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Melody

A melody is a complex data-type that helps to create musical compositions for instruments. They can only be used inside the composition code block.

Creating A Melody

To compose a new melody by hand:

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var bassLine = melody(1 bar)[
    [3] for 2 beats,
    [-] for 1 beat,
    [4] for 4 beats,
    [3] for 2 beats
];

You should interpret the above code as saying:

Interpretation

Create a new melody called bassLine, that has a maximum musicalTime of 1 bar. It will play a play the pitch 3 for a duration of 2 beats, followed by silence for a duration of 1 beat. Then it will play the pitch 4 for a duration of 4 beats, followed by the pitch 3 for a duration of 2 beats.

The maximum duration of the melody is 1 bar, which usually equals 16 beats. However, to gain a bit more precision and consistency, we can express the same melody by using ticks as our measurement of time, instead of beats. There is always exactly 96 ticks in a bar.

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var bassLine = melody(1 bar)[
    [3] for 12 ticks,
    [-] for 6 ticks,
    [4] for 4 ticks,
    [3] for 6 ticks
];

Alternatively, we can use more traditional ways of measuring the length of our notes, using wholeNotes, halfNotes, quarterNotes, eighthNotes, sixteenthNotes, and thirtySecondNotes:

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var bassLine = melody(1 bar)[
    [3] for 1.5 quarterNotes,
    [-] for 1 eighthNote,
    [4] for 1 halfNote
];

Info

Modulo1 defines a beat as being equivalent to a sixteenthNote by default.

To compose a new melody by hand without specifying what the note pitches are:

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var bassLine = melody(1 bar)[
    [?] for 2 beats,
    [-] for 1 beat,
    [?] for 4 beats,
    [?] for 2 beats
];

In this example, Modulo1 will randomly determine what pitches to use wherever it finds a ? symbol instead of a pitch number. And every time the code runs, a different set of random pitch numbers will be assigned.

There will probably be circumstances where we want to restrict just how random the pitches are. Here is how we can achieve that:

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var r = between 1 to 3;
var bassLine = melody(1 bar)[
    [A=?] for 3 beats,
    [A+r] for 5 beats,
    [B=A-r] for 3 beats,
    [B-r] for 5 beats
];

In this example, above, our chord has used relative pitches, which means that they are calculated relative-to a preceding note. You should interpret the above code as saying:

Interpretation

Create a numberRange between 1 to 3, and call it r. Then create a melody called bassLine that has a duration of 1 bar. The first note will be a random pitch value that we will temporarily refer to as A, and it will play for a duration of 3 beats. Then, we have a note that has a pitch that is equal to A plus a random number within the numberRange contained in r (i.e. from 1 to 3), that plays for a duration of 5 beats. Next, we have a note that has a pitch equal to A minus a random number within the numberRange contained in r, that we will temporarily refer to as B, that plays for a duration of 3 beats. Finally, we have a note that has a pitch equal to B minus a random number within the numberRange contained in r.

To compose a melody by hand without specifying what the note durations are:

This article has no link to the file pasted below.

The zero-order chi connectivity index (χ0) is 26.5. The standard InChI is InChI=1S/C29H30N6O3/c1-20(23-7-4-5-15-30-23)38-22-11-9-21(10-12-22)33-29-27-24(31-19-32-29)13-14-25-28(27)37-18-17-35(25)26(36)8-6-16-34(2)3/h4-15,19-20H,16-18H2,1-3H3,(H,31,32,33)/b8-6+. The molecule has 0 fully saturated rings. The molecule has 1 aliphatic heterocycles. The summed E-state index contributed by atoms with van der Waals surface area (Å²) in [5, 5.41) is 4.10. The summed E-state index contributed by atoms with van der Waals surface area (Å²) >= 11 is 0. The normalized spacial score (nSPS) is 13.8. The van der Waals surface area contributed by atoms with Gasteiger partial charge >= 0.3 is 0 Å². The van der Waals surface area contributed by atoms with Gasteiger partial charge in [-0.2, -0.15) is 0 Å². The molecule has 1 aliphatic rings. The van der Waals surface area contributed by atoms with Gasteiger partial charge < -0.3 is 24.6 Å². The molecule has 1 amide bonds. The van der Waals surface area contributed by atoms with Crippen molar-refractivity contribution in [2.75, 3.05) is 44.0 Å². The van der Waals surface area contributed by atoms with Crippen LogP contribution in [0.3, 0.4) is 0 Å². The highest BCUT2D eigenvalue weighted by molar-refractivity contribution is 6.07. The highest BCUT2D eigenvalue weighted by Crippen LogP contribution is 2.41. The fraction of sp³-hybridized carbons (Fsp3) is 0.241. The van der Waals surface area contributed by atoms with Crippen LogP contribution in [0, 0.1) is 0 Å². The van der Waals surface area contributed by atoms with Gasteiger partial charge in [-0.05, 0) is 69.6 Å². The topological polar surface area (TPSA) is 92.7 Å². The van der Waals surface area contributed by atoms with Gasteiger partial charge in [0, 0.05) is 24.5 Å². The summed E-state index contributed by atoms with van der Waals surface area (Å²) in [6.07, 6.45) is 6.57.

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var bassLine = melody(1 bar)[
    [3] for ? beats,
    [-] for ? beats,
    [4] for ? beats,
    [3] for ? beats
];

There will probably be circumstances where we want to restrict just how random the note durations are. Here is how we can achieve that:

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var r = between -1 to 1;
var bassLine = melody(1 bar)[
    [3] for A=? beats,
    [4] for A+r beats,
    [3] for A+r beats
];

You should interpret the above code as saying:

Interpretation

Create a numberRange between -1 to 1, and call it r. Then create a melody called bassLine that has a duration of 1 bar. The first note will play the pitch 3 for a random duration which we will temporarily refer to as A. The second note will play the pitch 4 for a period of time equal to A plus a random number within the numberRange contained in r (i.e. from -1 to 1). The third note will play the pitch 3 for a period of time equal to A plus another random number within the numberRange contained in r.

To compose a melody by hand that has chords:

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var leadMelody = melody(1 bar)[
    [1,3,5] for 4 beats,
    [2,4,6] for 4 beats
];

To compose a melody by hand with chords that have unspecified note pitches:

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var leadMelody = melody(1 bar)[
    [A=?,A+2,A+4] for 8 beats
];

You should interpret the above code as saying:

Interpretation

Create a new melody called leadMelody, that will be 1 bar in duration. It will play one chord for 8 beats and it will have a random root note which we will temporarily refer to as A. The second note in the chord will be two intervals higher than whatever A is. And the third note in the chord will be four intervals higher than whatever A is.

To compose a melody that features repeating patterns:

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var pattern1 = innerMelody()[
    [$] for 1 beat,
    [$+3] for 2 beats
];

var leadMelody = melody(8 beats)[
    [$=2] in pattern1 for 3 beats,
    [$=1] in pattern1 for 5 beats
];

You should interpret the above code as saying:

Interpretation

Create a new pattern called pattern1 that will chop up our melody into smaller notes that can each have a different pitch relative to the inputted pitch. The first note within each pattern will play the inputed pitch (which is represented by the $ symbol) for 1 beat. The second note within each pattern will play for 2 beats and will have a pitch equivalent to the inputed pitch + 3.